There’s a lot of evidence that the nutrients lutein and zeaxanthin can prevent and even reverse macular degeneration. But some people don’t think these nutrients work. They haven’t looked at the evidence.
Many studies suggest that these nutrients are the key to preventing and even treating most cases of macular degeneration. The problem these people are running into is the dose. What is the best combination and dose?
A study came out recently that verifies how exceptionally effective these nutrients are. And better yet, it tells us the optimal way to use them to get maximum results.
In this study, the researchers looked at 108 patients. All of them were over age 50. And all of them were showing signs of early macular degeneration.
The researchers gave some of them 10 mg of lutein per day. They gave another group 20 mg of lutein per day. The third group they gave 10 mg of lutein together with 10 mg of zeaxanthin. And, of course, the not-so-lucky fourth group got the placebo.
The experiment went on for 48 weeks. Before the trial started, the researchers measured the macular pigment optical density [MPOD] of each patient. MPOD is an imaging technique that can measure the level of degeneration in the macula.
As the macula sustains more and more damage, the MPOD score decreases. As it becomes more functional, the MPOD score increases.
The researchers measured the MPOD again after 24 weeks of treatment, and at the end of the study. The results are extremely encouraging for anyone who has macular degeneration or who is just concerned about getting it.
The MPOD increased consistently in all three of the groups getting the nutrients. The placebo group saw no change at all. And here’s the surprising thing.
The lutein plus zeaxanthin group did no better than the lutein only group. Also, the patients that responded the best were the ones who received the highest dose of lutein – 20 mg.
In fact, the higher the blood levels of lutein were, the better each patient did.
I Have a Few Thoughts About This Study
First, the macular pigment that macular degeneration destroys is composed of lutein and zeaxanthin. So it shouldn’t be too shocking that adding these nutrients in higher doses than you can get from your diet should have a rejuvenating effect on the macula.
What is interesting is that taking the extra zeaxanthin did not make any difference. The positive effect was 100% due to lutein.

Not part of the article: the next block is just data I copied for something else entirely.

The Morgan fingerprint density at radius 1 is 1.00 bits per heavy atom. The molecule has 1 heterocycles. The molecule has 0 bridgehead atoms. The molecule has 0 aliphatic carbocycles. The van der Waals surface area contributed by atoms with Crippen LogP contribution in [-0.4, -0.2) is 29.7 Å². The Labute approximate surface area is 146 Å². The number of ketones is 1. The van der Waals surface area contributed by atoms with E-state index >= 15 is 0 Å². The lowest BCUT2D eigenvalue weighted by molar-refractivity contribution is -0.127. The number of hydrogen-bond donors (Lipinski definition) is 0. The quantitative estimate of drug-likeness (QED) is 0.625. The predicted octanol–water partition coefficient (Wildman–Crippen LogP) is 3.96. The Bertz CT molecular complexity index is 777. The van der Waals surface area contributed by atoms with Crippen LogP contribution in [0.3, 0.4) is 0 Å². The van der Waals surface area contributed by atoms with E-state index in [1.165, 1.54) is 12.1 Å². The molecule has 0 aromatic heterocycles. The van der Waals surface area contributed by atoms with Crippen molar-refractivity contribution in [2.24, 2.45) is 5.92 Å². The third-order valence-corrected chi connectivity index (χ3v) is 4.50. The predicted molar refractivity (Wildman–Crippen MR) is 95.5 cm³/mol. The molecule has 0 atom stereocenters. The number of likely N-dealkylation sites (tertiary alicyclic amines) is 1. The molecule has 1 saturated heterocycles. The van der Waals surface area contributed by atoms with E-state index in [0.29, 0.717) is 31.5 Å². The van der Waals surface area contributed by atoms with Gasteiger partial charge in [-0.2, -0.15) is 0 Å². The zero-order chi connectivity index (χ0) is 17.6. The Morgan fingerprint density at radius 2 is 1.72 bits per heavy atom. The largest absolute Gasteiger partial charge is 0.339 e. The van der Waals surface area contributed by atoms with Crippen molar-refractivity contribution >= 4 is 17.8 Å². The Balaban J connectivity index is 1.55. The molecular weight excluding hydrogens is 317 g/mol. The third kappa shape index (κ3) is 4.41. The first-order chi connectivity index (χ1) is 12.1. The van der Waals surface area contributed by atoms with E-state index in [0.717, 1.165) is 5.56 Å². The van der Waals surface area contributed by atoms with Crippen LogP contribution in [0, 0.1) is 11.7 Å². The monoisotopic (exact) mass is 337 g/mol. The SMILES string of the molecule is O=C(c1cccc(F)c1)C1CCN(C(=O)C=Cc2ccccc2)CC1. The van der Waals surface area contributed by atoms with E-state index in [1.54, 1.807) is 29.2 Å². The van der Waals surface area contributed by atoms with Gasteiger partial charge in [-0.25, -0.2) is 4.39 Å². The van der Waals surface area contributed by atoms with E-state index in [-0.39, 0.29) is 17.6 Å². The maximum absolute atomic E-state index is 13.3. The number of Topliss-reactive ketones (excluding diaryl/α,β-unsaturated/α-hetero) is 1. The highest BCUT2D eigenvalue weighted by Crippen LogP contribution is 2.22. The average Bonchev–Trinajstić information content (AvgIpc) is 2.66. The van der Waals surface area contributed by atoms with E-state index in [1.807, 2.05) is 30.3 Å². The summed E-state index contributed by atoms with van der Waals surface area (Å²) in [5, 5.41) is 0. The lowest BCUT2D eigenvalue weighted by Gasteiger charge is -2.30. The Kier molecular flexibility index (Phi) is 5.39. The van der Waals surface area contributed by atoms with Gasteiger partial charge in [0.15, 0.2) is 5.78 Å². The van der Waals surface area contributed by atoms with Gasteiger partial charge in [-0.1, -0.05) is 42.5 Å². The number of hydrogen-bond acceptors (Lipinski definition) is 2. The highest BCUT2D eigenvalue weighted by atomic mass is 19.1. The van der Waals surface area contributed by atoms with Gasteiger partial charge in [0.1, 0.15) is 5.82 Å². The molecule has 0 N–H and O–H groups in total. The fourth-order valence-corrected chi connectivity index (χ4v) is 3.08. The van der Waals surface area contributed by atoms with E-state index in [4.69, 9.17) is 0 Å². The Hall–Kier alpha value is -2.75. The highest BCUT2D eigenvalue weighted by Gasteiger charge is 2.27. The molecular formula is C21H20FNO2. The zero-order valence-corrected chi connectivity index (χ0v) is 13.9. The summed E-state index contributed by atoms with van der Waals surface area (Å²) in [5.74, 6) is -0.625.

Second, everybody is different. Some people are just going to be able to utilize the lutein and zeaxanthin in their diets better than others. For them a good diet is all they need to prevent macular degeneration.
The fact that the results in the study were directly related to the dose of lutein points to the cause of the disease.
The reason some people get macular degeneration and some don’t is probably simply because those who are most prone to it are unable to get enough for their particular genetic needs from diet alone. For them taking a lutein supplement is the only realistic choice.
Third, the higher the lutein blood levels were, the better the results. So if you’re taking lutein in the 10 mg per day dose and your ophthalmologist tells you that your condition is still progressing, go to a higher dose.
Some People Need a Higher Dose
There are probably some people out there who will need 20-50 mg per day to stop the disease. The increases in MPOD were seen as early as the 24th week. So when you are taking lutein, you should expect your ophthalmologist to see some changes by then. If he doesn’t, it probably means that you just need a higher dose.
And last, there were no side effects. Unlike the drugs that my friends at Big Pharma dish out, lutein is harmless.
If you have macular degeneration or just want to avoid it, take a vision formula that contains these two nutrients. Make sure it has at least 10 mg of lutein in it. That’s enough for general prevention. And it’s a good dose to start at for treatment. If you need more, you can buy additional lutein. But combining lutein with other nutrients may improve on what lutein can do by itself.
Huang YM, Yan SF, Ma L, et al. Serum and macular responses to multiple xanthophyll supplements in patients with early age-related macular degeneration. Nutrition. 2013 Feb;29(2):387-92.